Wells Fargo’s former CEO Tim Sloan said on Thursday that he realized over the past few months it was time for him to leave the fourth-largest U.S. bank.
It was his first public appearance since announcing exactly a week ago that he was stepping down immediately, more than two years after a scandal over fake accounts erupted at the bank.
“It just become very clear to me that, fairly or unfairly ... there was just too much focus on me because I had been at the company for a long time,” Sloan said at a World Affairs Council of Charlotte event.
His abrupt departure came as Wells remains under intense scrutiny from lawmakers and regulators after a 2016 scandal, in which Wells said bankers opened as many as 3.5 million bank and credit card accounts without customer permission. Since then, the bank has struggled to fix its image as it has disclosed problems in other areas of the company.
On Thursday, Sloan said San Francisco-based Wells Fargo will continue to maintain a strong presence in Charlotte, the bank’s largest employment hub. Wells Fargo says it employs about 26,000 people across the metro area.
“This is a great place to live, it’s a great place to do business and it’s a great place to attract an incredible team member base,” Sloan said. “It’s one of the reasons why, when you’ve looked at Wells Fargo over the last few years, this has been the state, this has been the region, where you’ve seen the largest growth in our team member base.”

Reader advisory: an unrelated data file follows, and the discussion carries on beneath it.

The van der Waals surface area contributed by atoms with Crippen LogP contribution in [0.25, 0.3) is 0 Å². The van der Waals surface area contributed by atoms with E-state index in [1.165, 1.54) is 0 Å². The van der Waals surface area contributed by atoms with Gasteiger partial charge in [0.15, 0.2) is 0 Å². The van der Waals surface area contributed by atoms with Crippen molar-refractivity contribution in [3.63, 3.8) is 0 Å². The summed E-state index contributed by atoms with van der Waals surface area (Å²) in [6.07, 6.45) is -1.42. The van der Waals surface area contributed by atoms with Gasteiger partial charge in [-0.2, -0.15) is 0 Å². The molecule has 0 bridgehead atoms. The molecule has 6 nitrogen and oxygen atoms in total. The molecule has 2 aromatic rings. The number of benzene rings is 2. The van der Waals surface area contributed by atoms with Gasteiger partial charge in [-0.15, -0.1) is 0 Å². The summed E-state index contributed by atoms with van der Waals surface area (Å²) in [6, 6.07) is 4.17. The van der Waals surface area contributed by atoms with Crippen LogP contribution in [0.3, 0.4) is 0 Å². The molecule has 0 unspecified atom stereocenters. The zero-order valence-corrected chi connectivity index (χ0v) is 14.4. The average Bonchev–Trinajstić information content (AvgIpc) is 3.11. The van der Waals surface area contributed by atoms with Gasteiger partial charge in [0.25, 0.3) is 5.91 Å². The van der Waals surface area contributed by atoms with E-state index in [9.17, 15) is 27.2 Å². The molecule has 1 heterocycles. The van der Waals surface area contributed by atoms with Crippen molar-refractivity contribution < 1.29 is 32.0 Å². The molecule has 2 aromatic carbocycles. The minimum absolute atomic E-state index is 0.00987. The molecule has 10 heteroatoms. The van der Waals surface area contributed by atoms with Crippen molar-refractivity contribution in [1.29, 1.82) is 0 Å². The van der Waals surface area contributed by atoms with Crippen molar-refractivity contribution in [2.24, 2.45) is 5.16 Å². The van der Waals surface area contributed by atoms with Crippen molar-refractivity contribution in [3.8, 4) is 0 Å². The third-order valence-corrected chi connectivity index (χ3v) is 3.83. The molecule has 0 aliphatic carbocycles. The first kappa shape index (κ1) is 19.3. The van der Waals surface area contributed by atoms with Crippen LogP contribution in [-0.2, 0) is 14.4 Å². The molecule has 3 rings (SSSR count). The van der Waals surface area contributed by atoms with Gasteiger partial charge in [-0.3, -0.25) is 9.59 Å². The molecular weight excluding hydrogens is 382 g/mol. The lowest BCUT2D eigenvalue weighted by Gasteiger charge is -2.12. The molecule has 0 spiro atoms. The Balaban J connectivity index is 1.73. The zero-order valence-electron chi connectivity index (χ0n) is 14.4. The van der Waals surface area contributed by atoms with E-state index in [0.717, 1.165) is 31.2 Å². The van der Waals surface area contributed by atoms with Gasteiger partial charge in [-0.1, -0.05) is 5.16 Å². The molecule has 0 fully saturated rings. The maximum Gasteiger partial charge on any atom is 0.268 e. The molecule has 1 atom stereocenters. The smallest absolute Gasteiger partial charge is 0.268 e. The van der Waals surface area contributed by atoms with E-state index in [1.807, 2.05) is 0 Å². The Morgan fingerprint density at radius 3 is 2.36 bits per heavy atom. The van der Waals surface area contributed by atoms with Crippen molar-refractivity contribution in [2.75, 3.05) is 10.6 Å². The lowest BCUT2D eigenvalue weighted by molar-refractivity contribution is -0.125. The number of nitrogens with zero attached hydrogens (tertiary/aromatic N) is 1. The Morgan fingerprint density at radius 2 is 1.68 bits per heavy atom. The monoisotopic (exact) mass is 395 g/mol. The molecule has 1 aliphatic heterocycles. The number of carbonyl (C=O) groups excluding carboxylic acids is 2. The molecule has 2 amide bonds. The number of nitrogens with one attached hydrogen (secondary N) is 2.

Sloan, 58, also noted that he has ties to the Charlotte region: His parents live in Davidson.
“This is a state and a city that we want to continue to expand in,” he said.
‘We’ve made some mistakes’
Sloan was promoted to CEO in 2016 after John Stumpf left the company during the fallout from the fake-accounts scandal.
Following Sloan’s announcement last week, the bank shifted general counsel Allen Parker into the CEO and president roles on an interim basis while it searches outside the company for Sloan’s replacement. Though Sloan is no longer CEO and president, he won’t be retiring from the company until June 30, Wells has said.
On Thursday, Sloan said that Wells has made about five years’ worth of change over the past two years, as he’s overhauled the company in the wake of the accounts scandal. Changes have included getting rid of product sales goals for retail bankers in branches and call centers.
But some critics, like the Committee for Better Banks, have said Wells must do more following Sloan’s departure to eliminate sales pressure that persists after the 2016 scandal.
Wells employees still face “the same toxic mix of high-pressure metrics and an atmosphere of fear and intimidation that fueled the fraudulent account scandal,” the committee, a New York-based group pushing to unionize Wells employees, said last week.
Sloan admitted on Thursday that Wells failed to prevent the 2016 scandal by focusing too much on selling products to customers instead of providing advice and service to them, he said.
“We’ve made some mistakes, plain and simple,” he said.